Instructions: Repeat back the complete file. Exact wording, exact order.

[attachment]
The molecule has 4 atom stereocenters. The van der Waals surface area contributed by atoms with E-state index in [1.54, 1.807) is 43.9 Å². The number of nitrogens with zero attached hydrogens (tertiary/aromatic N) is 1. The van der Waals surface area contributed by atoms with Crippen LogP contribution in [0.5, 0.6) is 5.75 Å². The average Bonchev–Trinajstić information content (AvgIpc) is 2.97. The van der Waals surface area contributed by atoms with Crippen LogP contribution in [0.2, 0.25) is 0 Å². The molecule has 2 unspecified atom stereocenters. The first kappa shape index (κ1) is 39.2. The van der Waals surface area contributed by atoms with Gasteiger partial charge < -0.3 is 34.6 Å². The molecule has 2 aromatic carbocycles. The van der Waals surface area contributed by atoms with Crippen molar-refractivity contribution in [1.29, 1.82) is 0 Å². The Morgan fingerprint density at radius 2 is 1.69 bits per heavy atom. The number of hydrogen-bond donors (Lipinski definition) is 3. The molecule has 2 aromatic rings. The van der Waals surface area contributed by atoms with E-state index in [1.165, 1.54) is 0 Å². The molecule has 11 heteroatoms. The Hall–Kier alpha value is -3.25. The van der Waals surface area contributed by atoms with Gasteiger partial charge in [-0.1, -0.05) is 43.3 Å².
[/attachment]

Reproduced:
The molecule has 4 atom stereocenters. The van der Waals surface area contributed by atoms with E-state index in [1.54, 1.807) is 43.9 Å². The number of nitrogens with zero attached hydrogens (tertiary/aromatic N) is 1. The van der Waals surface area contributed by atoms with Crippen LogP contribution in [0.5, 0.6) is 5.75 Å². The average Bonchev–Trinajstić information content (AvgIpc) is 2.97. The van der Waals surface area contributed by atoms with Crippen LogP contribution in [0.2, 0.25) is 0 Å². The molecule has 2 unspecified atom stereocenters. The first kappa shape index (κ1) is 39.2. The van der Waals surface area contributed by atoms with Gasteiger partial charge < -0.3 is 34.6 Å². The molecule has 2 aromatic carbocycles. The van der Waals surface area contributed by atoms with Crippen molar-refractivity contribution in [1.29, 1.82) is 0 Å². The Morgan fingerprint density at radius 2 is 1.69 bits per heavy atom. The number of hydrogen-bond donors (Lipinski definition) is 3. The molecule has 2 aromatic rings. The van der Waals surface area contributed by atoms with E-state index in [1.165, 1.54) is 0 Å². The molecule has 11 heteroatoms. The Hall–Kier alpha value is -3.25. The van der Waals surface area contributed by atoms with Gasteiger partial charge in [-0.1, -0.05) is 43.3 Å².